I think the fact that we don't have any free-will rules out the possibility of humans being anything but self interested hedonists. The only decision is how much cooperation with others and how much is long term strategy. But the name of the game is always one's own pleasure and we don't have free will to play a different game.

The question I have for you is this: Is one's philosophy a question of what game to play or a question how to play the only game in town?

Gee! What a good question! Well, you can get self-pleasure when you help somebody else. The satisfaction that you feel after helping somebody else is nice. On the other hand you also feel pleasure when you do things just for you. I think the problem is when you start harming others when you want to get pleasure just for you. And yeah, it's supposed that we're not really free. Freedom is a delusion.

Answering your question I think that the important thing is to gather different opinions, contrast them with the yours and then create your own perspective which will be enriched with your previous studies and researches. Then you can start to play your game. How to play the only game in town? I think that's when you feel defeated by a situation or system that you tried to change but at then end never changed.

But for now I'm playing my game.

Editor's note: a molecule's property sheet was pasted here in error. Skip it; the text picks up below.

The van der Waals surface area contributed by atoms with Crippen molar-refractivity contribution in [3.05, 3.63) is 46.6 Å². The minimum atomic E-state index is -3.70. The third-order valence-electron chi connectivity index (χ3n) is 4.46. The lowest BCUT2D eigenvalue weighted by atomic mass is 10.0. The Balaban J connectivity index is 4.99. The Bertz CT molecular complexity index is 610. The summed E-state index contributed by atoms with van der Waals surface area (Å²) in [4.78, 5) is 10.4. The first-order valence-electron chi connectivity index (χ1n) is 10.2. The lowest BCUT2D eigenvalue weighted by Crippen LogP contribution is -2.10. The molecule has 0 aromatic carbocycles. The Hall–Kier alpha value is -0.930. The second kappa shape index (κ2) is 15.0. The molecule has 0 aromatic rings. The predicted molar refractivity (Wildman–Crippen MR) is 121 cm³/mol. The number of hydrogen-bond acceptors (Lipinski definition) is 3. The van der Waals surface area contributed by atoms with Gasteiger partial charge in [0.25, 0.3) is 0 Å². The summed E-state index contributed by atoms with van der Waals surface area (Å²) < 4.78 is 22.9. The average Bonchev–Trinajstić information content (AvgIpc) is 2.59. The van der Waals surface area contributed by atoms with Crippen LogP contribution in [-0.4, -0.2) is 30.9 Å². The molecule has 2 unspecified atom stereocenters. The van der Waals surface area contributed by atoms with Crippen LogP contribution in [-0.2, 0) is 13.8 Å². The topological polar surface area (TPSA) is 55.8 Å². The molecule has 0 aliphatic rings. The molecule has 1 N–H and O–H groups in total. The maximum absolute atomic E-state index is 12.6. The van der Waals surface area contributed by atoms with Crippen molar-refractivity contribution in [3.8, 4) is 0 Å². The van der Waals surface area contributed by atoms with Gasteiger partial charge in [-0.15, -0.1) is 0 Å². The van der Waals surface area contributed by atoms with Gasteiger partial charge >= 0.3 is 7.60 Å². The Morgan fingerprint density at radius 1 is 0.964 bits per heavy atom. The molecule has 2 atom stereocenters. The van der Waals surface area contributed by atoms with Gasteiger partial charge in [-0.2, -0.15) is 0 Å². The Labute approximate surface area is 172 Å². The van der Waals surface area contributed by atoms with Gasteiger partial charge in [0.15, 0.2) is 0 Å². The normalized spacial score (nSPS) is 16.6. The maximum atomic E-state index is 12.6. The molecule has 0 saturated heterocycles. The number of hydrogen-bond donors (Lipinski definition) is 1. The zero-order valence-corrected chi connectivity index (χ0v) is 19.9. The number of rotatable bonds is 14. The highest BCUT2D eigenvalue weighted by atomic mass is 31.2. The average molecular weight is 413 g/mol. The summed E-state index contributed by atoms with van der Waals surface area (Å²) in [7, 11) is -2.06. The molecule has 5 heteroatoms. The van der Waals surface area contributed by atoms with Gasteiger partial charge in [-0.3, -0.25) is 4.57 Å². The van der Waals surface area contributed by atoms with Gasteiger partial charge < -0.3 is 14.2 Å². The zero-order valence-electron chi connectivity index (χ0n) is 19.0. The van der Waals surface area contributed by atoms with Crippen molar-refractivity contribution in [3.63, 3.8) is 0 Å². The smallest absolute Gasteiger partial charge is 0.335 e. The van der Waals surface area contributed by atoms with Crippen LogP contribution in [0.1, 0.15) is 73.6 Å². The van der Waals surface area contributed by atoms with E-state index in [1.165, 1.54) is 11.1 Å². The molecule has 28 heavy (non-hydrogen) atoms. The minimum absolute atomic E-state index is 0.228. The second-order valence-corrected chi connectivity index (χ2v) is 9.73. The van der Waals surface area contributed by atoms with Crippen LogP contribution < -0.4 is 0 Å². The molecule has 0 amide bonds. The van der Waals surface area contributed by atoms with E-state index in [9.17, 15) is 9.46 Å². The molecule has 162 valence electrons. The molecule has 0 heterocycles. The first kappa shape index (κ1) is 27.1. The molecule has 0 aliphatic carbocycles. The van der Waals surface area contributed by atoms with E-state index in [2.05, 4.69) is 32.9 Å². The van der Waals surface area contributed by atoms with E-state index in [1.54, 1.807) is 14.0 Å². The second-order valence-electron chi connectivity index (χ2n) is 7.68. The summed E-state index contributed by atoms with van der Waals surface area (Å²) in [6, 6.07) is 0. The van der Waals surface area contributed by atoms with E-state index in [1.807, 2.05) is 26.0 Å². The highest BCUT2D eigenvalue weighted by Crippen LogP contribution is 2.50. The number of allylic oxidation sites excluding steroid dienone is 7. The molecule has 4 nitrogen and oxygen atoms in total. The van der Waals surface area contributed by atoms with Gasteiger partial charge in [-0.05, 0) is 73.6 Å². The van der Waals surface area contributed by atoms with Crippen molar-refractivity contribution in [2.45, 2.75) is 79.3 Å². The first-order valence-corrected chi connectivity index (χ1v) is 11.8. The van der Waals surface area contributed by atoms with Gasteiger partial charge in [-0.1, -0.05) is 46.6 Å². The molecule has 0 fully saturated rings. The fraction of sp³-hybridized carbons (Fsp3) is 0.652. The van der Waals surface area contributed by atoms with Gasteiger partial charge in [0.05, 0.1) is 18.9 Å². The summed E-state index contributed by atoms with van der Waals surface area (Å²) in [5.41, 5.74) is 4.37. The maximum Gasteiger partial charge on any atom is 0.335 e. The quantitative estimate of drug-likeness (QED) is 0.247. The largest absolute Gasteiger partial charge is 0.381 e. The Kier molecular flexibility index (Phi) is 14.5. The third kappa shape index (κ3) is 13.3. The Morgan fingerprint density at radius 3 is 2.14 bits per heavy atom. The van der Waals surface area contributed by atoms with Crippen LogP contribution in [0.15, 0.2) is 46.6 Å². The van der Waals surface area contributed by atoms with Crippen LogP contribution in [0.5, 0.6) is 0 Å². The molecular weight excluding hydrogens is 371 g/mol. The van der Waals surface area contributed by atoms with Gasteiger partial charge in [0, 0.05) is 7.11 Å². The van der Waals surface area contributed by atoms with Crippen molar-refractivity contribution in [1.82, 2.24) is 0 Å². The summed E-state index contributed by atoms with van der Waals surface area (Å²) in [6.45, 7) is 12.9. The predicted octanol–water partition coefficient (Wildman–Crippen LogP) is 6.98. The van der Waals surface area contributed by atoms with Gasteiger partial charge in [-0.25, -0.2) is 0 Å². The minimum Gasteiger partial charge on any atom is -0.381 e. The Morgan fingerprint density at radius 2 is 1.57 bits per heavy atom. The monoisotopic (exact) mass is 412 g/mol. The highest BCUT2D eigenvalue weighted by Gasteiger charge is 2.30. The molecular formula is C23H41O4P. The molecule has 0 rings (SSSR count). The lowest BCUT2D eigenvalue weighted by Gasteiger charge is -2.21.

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ManuAndres44 wrote: Although

ManuAndres44 wrote:

Although thinking about altruism-humanism as a selfish behavior seems to be negative, the truth is we followed those adaptations to survive.

We evolved a reward process so we feel good when we behave in socially beneficial ways. Just as we evolved reward processes for food, sex, sleep, etc... We're 100% about pleasure and avoiding pain. Science tells us that our reward centers are activated when we believe we are acting in altruistic way(unless one is a sociopath). So the question is given this, how is one behavior selfish and other altruistic. Isn't it all just too feel good. Shouldn't it just be cooperation vs. non-cooperation, not unselfish vs. selfish?

ManuAndres44 wrote:

However, nowadays our rational processes make us to think about that we might help not for evolving but for cooperating and solving common problems. Humanism can be turned into a selfish idea when you become an hypocrite as Sapient wrote above.

OK. But if we apply science to solving our common problems, then I think the starting point must be that behaviors are ego-centric and hedonistic, we have no free will for anything else. Then decide how we can cooperate. Charity, unselfishness and altruism are not solving our deeply rooted problems like poverty and war. In fact, charity often makes problems worse by creating all kinds of moral hazards and often being a scam. The only answer to reducing human misery and increasing pleasure is the application of objective science and technology.

ManuAndres44 wrote:

I think the problem is when you start harming others when you want to get pleasure just for you.

What humans always do is believe what we want to believe. So we believe we are helping when we're harming. A theist can believe he helps people just by praying for them. A socialist believes he helps the poor just by supporting higher taxes on the rich. So called humanists delude themselves that they care just by adopting their philosophy. But their is no science or reason in all of these. It's just the drug of making yourself feel you are good and moral(aka oxytocin).